Florence has certainly fulfilled my desire. I am so awestruck by the European way of life. I have now traveled to cities in Italy, Spain, Hungary, Germany, and Greece. Vasudha said to me the other day along the lines of, “You rarely complain when you travel because you truly appreciate where you are for what it is.” It was quite the compliment, and she continued to say “It must have to do with the fact that you’re from Vermont.” Come to think of it, I think she’s right. After living in Vermont for so long, I am completely mesmerized by everywhere I’ve been. They’re so unique and different than the Green Mountain State, so I spend more time treasuring them than focusing on their imperfections. I also don’t have as many expectations as people who grew up in a city might have. They can compare their homes in Boston or New York to Prague or Rome. But you can’t really compare Bennington with Athens. Living in Vermont makes me feel like everywhere I else I go is bigger in a lot of ways.

I’m very thankful to have spent my earliest years in Vermont because I grew up in an environment where people (for the most part) are down to earth and genuinely caring. My life in Vermont has also allowed me to appreciate a life both inside and outside of it. It’s taught me to find the beauty in things that many people wouldn’t consider beautiful. It’s taught me that bigger doesn’t always mean better. It’s taught me that I am proud to be from Vermont, and Vermont will always be considered home. With all that said, I have loved breaking through its boundaries by temporarily living 4,000 miles away. I have seen, learned, and listened to things I could have never dreamt of in Vermont. I encourage my fellow Vermonters to get out and adventure in other parts of the country and the world. Get out of your comfort zone and challenge yourself in a foreign environment. You’ll find there’s a bigger part of Vermont in you that you may have realized… xo ~ e.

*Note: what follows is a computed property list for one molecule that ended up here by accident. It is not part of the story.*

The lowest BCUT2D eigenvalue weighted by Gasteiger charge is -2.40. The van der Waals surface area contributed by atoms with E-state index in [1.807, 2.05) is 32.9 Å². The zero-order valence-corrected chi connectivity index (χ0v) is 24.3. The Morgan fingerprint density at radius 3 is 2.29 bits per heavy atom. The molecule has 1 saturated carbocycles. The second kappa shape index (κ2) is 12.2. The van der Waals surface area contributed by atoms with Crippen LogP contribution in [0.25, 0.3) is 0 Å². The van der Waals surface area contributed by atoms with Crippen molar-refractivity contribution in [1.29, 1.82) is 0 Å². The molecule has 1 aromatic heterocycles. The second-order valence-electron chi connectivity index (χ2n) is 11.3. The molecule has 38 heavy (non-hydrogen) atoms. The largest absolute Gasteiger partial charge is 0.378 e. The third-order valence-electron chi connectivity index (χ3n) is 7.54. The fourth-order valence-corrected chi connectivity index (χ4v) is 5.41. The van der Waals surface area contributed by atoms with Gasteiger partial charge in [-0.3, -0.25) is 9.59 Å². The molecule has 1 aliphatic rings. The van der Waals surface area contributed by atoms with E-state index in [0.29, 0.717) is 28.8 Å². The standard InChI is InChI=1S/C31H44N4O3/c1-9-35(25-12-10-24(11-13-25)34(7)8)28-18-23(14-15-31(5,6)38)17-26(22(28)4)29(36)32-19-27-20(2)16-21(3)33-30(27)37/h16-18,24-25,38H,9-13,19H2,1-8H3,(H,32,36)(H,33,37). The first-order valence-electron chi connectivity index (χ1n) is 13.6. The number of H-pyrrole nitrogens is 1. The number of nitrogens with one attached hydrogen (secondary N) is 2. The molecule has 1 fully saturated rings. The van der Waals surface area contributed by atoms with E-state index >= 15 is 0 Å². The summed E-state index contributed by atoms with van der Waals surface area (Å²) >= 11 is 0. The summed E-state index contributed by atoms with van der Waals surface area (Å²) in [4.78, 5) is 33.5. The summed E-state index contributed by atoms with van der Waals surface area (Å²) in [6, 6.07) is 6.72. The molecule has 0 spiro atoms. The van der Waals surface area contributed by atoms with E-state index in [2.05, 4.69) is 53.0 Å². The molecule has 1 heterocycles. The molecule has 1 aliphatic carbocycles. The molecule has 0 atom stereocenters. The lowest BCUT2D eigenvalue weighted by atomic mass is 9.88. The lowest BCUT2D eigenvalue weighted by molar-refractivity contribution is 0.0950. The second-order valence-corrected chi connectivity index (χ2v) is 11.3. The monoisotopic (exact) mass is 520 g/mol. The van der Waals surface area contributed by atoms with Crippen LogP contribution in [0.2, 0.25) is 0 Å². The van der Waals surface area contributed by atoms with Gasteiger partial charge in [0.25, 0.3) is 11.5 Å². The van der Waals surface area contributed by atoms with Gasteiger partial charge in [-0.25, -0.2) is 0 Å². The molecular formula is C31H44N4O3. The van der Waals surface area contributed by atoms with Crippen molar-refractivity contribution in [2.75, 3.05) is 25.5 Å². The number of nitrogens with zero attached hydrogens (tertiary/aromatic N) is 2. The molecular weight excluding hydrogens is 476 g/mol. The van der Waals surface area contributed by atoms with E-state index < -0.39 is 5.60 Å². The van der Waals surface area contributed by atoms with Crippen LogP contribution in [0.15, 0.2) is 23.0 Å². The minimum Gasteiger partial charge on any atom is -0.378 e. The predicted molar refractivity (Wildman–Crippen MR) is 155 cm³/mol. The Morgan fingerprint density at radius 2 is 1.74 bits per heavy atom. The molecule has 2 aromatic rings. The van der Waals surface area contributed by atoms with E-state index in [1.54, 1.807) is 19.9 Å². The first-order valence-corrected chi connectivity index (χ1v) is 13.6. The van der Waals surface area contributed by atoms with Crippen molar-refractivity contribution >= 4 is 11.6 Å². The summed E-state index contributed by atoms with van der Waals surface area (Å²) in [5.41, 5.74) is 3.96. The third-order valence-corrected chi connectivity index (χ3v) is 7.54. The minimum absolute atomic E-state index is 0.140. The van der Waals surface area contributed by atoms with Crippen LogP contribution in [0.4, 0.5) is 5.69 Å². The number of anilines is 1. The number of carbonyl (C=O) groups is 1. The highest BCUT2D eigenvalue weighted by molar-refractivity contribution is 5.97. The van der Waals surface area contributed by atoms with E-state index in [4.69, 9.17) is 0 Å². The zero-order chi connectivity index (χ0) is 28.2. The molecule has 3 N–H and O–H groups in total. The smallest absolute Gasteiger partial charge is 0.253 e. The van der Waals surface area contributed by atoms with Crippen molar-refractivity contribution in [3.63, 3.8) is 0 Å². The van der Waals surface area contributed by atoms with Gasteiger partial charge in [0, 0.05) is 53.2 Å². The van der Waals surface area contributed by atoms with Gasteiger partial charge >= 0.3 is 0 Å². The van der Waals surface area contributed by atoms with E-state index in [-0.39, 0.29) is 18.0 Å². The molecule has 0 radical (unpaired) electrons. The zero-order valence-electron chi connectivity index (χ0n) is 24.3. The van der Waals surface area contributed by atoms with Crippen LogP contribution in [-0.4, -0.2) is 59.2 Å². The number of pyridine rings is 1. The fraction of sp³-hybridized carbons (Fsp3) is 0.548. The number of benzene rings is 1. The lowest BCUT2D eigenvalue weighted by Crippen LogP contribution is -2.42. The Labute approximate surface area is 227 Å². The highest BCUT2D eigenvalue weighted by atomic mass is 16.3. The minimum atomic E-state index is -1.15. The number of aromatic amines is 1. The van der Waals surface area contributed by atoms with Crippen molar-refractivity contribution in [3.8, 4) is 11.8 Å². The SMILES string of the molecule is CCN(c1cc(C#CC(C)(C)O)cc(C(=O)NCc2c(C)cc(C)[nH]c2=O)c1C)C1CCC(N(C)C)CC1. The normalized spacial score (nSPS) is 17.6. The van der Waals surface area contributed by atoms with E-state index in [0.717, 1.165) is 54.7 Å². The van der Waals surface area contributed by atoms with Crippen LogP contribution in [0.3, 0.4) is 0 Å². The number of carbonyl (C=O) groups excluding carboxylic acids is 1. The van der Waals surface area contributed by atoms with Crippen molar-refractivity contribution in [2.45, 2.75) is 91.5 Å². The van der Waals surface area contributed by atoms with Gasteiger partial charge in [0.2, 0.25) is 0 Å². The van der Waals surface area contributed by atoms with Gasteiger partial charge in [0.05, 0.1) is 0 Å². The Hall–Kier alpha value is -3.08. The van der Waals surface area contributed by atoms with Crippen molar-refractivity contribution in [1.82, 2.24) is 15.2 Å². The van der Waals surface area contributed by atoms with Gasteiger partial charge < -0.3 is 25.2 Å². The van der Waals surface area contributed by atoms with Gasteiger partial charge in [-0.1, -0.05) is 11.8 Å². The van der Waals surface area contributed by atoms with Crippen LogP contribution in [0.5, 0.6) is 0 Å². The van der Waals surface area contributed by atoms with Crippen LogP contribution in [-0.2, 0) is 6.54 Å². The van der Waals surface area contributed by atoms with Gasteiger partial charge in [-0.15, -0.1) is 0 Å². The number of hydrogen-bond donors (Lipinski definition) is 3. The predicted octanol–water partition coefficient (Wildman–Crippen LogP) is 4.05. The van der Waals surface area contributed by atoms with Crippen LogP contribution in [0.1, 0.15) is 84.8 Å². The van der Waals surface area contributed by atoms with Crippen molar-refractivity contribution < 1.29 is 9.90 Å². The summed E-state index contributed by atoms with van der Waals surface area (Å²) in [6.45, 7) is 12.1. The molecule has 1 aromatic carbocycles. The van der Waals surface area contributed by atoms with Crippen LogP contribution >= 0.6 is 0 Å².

Month #2 in Firenze

Thursday, October 27, 2016

I’ve now been a student Florentine for two months and one day, and the time couldn’t be going faster. This second month in Florence has been a lot of lesson learning. I’m learning more about my budget, thinking about what I need to do more of (exercise) and less of (eating gelato and not exercising), and figuring out balance. I have a better handle on classes especially now that midterms are over, but it is challenging to balance classes with exploring the city, traveling, and running errands, etc…

My Italian has gotten better, but I’m nowhere near fluent. I am proud of being able to order food at cafés and gelaterias in Italian. In Pisa, I told the woman working that I was American and studying in Florence in Italian, and I thought that was progress. It was nice being in Pisa because not as many people spoke English there, so it was full Italian immersion. If I had full Italian immersion, I’m sure I could pick up much more Italian. I’m working on it!

I feel much more comfortable in Florence because I have a much better sense of the city and where things are located. Two months ago I had no idea how to get from place a to place b. Now I do! I’ve given directions to people a few times. It’s moments like those when I feel like a real person living in Florence.